Hacker in purge suit

The Clop ransomware gang told BleepingComputer they were behind the MOVEit Transfer data theft attacks, where a zero-day vulnerability was exploited to breach multiple companies’ servers and steal data.

This confirms Microsoft’s Sunday Night attribution to hacking group they follow as “Lace Tempast”, also known as TA505 and FIN11.

Clop’s representative further confirmed that they began exploiting the vulnerability on May 27, during the long US Memorial Day holiday, as previously revealed by Mandiant.

Carrying out attacks during the holidays is a common tactic for the Clop ransomware operation, which has previously undertaken large-scale exploitation attacks during the holidays when staffing is at a minimum.

For example, they exploited a similar Zero-Day Accellion FTA vulnerability on December 23, 2020, to steal data as soon as the Christmas holidays begin.

While Clop wouldn’t share the number of organizations hacked in the MOVEit Transfer attacks, they said the victims would be posted to their data leak site if a ransom was not paid.

Additionally, the ransomware gang confirmed that it has not begun to extort victims, likely using the time to review the data and determine what is valuable and how it could be used to take advantage of a demand for ransom from hacked companies.

at the gang recent GoAnywhere MFT attacksClop waited over a month to email ransom demands to organizations.

Finally, and unprompted, the ransomware gang told BleepingComputer that they deleted all data stolen from governments, the military, and children’s hospitals in these attacks.

“I want to tell you right now that the military, children’s hospitals, GOV, etc., we can’t attack, and their data has been erased,” Clop said in his email to BleepingComputer.

BleepingComputer has no way of confirming whether these claims are accurate, and like any data theft attack, all organizations involved should treat them as if the data is at risk of misuse.

While Clop started out as a ransomware operation, the group previously told BleepingComputer that it was moving away from encryption and favoring data extortion instead.

The first victims appear

We also saw our first revelations of hacked organizations in Clop’s MOVEit data theft attacks.

UK payroll and HR solutions provider Zellis has confirmed that it suffered a data breach as a result of the attacks, which also affected some of its customers.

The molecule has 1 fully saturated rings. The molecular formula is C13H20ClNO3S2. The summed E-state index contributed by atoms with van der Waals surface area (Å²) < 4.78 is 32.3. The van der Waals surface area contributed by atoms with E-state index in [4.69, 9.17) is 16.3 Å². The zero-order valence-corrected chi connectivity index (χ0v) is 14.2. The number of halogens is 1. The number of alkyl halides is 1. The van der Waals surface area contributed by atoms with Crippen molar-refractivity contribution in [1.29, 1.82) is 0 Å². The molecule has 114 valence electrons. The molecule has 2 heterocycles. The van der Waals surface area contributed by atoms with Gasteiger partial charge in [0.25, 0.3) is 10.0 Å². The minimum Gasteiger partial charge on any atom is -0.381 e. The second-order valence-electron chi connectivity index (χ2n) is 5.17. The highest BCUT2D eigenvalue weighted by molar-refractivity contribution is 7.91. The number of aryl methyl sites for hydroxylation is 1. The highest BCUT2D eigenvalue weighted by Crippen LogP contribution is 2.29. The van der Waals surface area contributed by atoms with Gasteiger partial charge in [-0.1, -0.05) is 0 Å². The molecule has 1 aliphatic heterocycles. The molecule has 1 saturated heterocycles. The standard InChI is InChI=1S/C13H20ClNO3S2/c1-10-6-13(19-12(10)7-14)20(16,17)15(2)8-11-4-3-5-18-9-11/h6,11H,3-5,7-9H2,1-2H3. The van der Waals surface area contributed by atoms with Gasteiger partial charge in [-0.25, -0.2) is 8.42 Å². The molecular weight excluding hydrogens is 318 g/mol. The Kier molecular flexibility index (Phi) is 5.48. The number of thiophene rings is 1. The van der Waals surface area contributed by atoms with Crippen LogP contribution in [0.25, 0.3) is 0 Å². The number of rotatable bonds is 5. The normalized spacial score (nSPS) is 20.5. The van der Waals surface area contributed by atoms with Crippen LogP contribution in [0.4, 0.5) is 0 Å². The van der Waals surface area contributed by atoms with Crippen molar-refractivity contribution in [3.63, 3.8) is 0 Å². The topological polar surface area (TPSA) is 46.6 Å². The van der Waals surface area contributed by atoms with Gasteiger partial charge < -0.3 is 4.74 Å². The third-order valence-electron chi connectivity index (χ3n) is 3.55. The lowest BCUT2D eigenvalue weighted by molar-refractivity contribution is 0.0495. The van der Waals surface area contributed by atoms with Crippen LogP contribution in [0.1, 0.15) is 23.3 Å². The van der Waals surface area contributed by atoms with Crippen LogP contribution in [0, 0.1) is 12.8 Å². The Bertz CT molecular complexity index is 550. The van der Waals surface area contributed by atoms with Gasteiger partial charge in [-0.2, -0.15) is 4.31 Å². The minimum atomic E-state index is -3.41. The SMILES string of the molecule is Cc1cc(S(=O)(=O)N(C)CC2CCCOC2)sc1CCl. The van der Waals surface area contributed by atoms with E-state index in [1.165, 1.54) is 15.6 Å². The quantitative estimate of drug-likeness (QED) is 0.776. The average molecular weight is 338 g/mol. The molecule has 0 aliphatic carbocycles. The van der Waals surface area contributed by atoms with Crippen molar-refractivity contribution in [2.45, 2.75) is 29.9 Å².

“A large number of businesses around the world have been impacted by a zero-day vulnerability in Progress Software’s MOVEit Transfer product,” Zellis told BleepingComputer in a statement.

“We can confirm that a small number of our customers have been impacted by this global issue and we are actively working to support them. All software owned by Zellis is unaffected and there are no incidents or compromises associated with any another part of our computer park.

“Once we became aware of this incident, we took immediate action, taking the server offline that uses the MOVEit software and engaging a team of external security incident response experts to assist with medical analysis. -legal and on-going monitoring. We have also notified the ICO, DPC and NCSC in the UK and Ireland.”

Aer Lingus has confirmed to BleepingComputer that they suffered a breach through the Zellis MOVEit compromise.

“However, it has been confirmed that no financial or banking information relating to current or former Aer Lingus employees has been compromised in this incident,” read a statement from Aer Lingus.

“It has also been confirmed that no contact details for current or former Aer Lingus employees have been compromised.”

As reported by The RecordBritish Airways also confirmed that Zellis’ breach affected them.

Unfortunately, as we’ve seen with previous Clop attacks on managed file transfer platforms, we’ll likely see a long stream of corporate disclosures over time.


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